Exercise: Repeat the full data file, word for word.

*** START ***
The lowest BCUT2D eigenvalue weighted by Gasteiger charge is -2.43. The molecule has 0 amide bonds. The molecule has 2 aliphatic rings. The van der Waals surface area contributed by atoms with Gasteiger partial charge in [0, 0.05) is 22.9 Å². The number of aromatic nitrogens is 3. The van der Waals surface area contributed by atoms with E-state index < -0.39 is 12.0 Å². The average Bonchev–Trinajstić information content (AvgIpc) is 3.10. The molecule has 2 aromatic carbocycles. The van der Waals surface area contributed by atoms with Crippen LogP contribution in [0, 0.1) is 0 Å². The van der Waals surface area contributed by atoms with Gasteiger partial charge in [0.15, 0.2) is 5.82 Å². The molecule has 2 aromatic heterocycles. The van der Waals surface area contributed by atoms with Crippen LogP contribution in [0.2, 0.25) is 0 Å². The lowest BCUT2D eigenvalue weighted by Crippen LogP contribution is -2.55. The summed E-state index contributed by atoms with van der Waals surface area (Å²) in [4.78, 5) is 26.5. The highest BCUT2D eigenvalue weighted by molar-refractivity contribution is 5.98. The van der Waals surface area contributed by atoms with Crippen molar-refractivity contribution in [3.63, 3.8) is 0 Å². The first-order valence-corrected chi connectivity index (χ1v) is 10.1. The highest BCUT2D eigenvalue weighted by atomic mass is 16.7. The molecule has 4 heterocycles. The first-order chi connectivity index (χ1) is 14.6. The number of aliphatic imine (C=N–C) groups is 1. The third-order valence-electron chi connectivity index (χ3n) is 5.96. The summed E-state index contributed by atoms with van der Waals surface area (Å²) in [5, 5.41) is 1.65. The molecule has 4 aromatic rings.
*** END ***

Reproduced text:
The lowest BCUT2D eigenvalue weighted by Gasteiger charge is -2.43. The molecule has 0 amide bonds. The molecule has 2 aliphatic rings. The van der Waals surface area contributed by atoms with Gasteiger partial charge in [0, 0.05) is 22.9 Å². The number of aromatic nitrogens is 3. The van der Waals surface area contributed by atoms with E-state index < -0.39 is 12.0 Å². The average Bonchev–Trinajstić information content (AvgIpc) is 3.10. The molecule has 2 aromatic carbocycles. The van der Waals surface area contributed by atoms with Crippen LogP contribution in [0, 0.1) is 0 Å². The van der Waals surface area contributed by atoms with Gasteiger partial charge in [0.15, 0.2) is 5.82 Å². The molecule has 2 aromatic heterocycles. The van der Waals surface area contributed by atoms with Crippen LogP contribution in [0.2, 0.25) is 0 Å². The lowest BCUT2D eigenvalue weighted by Crippen LogP contribution is -2.55. The summed E-state index contributed by atoms with van der Waals surface area (Å²) in [4.78, 5) is 26.5. The highest BCUT2D eigenvalue weighted by molar-refractivity contribution is 5.98. The van der Waals surface area contributed by atoms with Crippen molar-refractivity contribution in [3.63, 3.8) is 0 Å². The first-order valence-corrected chi connectivity index (χ1v) is 10.1. The highest BCUT2D eigenvalue weighted by atomic mass is 16.7. The molecule has 4 heterocycles. The first-order chi connectivity index (χ1) is 14.6. The number of aliphatic imine (C=N–C) groups is 1. The third-order valence-electron chi connectivity index (χ3n) is 5.96. The summed E-state index contributed by atoms with van der Waals surface area (Å²) in [5, 5.41) is 1.65. The molecule has 4 aromatic rings.